My grandfather died in March 1990, just after I started publishing Raising Arizona Kids magazine. It always bothered me that he never saw it. And it always bothered me that just as I was really beginning to understand him, he was gone.
Arthur Smock was a stern, self-disciplined product of his generation. As a young husband and father trying to make a living during the Great Depression, he had to be. He didn’t have the luxury of following his dreams or holding out for career fulfillment. He had to put food on the table.
He ran a small dry-cleaning shop housed in a stand-alone garage just outside the kitchen door of the house in which he and my grandmother raised four daughters. Until he got his business established he’d spend hours going from house to house in his western Pennsylvania community, introducing himself and looking for business. He built a reputation — and a loyal following of customers — because he’d do whatever it took to ensure the highest standards of quality in his work. He worked from just after breakfast until well into the evening. In the summer, deep circles of sweat formed on his shirt as he hovered over hot steaming equipment and irons.
When I was growing up, I feared my Grandpa Art. Because he worked so hard for everything he owned, he was highly intolerant of curious young minds and the sticky fingers that often accompanied them. My brothers, cousins and I all have clear memories of Grandpa barking, “Get your hands off of that!” When I was older, and working hard to pay for my own things, I understood what he was trying to say: Show respect for the efforts of others.
Grandpa Art was my first and most profound inspiration for the entrepreneurial path I eventually took. He was the one who showed me that hard work and integrity of purpose were the truly essential elements in running a successful business. He taught me things like “the customer’s always right” and “if it’s worth doing, it’s worth doing right.” But it wasn’t until yesterday that I grasped his greatest legacy.
My grandfather was an amateur photographer. During rare vacations — and later, throughout his retirement — he took hundreds of Kodachrome slides showing spectacular vistas from across the country. When he came to visit us, he’d pull out the projector and regale us with stories of his adventures and the people he’d met along the way.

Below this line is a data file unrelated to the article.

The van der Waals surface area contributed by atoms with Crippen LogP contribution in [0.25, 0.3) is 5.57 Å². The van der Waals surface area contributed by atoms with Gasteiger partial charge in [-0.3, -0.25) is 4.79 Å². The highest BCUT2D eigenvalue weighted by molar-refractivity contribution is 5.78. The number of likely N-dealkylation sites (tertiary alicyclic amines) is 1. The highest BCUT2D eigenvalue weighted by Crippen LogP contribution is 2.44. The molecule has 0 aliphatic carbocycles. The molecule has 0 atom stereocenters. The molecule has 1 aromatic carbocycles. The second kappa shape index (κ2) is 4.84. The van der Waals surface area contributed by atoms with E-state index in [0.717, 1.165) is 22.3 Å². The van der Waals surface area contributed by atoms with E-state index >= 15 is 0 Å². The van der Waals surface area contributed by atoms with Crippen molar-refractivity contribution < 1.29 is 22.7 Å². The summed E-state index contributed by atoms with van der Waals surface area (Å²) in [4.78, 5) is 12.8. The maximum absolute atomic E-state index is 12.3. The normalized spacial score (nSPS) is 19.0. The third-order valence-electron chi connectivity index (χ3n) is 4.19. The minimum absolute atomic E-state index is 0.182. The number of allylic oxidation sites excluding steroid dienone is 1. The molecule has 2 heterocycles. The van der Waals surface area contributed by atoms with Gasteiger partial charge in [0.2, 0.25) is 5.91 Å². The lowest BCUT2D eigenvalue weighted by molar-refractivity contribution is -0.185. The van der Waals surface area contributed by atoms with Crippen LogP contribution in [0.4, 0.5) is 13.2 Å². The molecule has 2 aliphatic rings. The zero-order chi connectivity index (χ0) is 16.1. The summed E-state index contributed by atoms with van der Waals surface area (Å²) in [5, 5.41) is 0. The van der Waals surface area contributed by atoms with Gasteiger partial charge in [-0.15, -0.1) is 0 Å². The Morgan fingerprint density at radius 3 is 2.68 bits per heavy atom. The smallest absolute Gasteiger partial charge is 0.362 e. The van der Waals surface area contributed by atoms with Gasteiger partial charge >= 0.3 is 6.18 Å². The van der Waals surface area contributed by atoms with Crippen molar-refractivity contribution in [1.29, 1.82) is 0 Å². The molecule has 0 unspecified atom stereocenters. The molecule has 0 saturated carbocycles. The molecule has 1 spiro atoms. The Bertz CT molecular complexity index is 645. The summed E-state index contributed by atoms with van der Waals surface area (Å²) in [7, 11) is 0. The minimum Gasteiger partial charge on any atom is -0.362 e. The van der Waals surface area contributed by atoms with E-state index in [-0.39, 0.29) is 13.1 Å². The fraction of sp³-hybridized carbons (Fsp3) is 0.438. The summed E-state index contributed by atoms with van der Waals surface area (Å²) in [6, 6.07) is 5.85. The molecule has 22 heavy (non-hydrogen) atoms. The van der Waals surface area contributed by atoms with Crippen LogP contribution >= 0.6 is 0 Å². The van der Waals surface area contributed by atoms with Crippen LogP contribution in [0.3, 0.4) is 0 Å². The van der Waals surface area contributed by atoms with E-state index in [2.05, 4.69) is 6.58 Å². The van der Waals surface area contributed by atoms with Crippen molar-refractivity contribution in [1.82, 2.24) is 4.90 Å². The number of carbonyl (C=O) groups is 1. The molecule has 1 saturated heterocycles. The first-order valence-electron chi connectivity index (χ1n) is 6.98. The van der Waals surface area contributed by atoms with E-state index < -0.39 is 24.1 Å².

After he died, my mother edited the collection down to 750 or so slides and wrote notes about the locations, people, dates and events she was able to identify. Then she gave the entire collection to me. For years the slides have been sitting untouched in boxes in my home office — most of them in their original projector carousels.
A rainy weekend offered an opportunity to acquaint myself with the $80 scanner I bought at the beginning of the year. I decided to practice with it by scanning some of my grandfather’s slides.
When the first picture popped up on my computer screen, it took my breath away. It was my grandmother, Cleora Wheeling Smock, looking at some kind of brochure or map as she stood beside a towering Narrowleaf Cottonwood during a visit to Gila Cliff Dwellings National Monument in New Mexico. The year was 1969.
Not much later, she fell victim to the slow decline of Alzheimer’s disease. But that didn’t stop my grandfather — the stern, intolerant guy I feared in childhood — from taking her around the country as he always had, pulling their Airstream trailer behind them, tenderly dressing her when she became unable to do it herself.
On a rainy afternoon more than 40 years after he took this picture, his granddaughter paid attention to the message: No matter how hard you have to work and no matter how difficult the challenges you face, you have to keep doing the things that give you joy. For my grandfather, that meant traveling the country and taking pictures. Even in the midst of my grandmother’s devastating illness and his own sense of helplessness and grief. — Karen
P.S. I managed to scan 150 slides in my grandfather’s collection. Here are some of my favorites: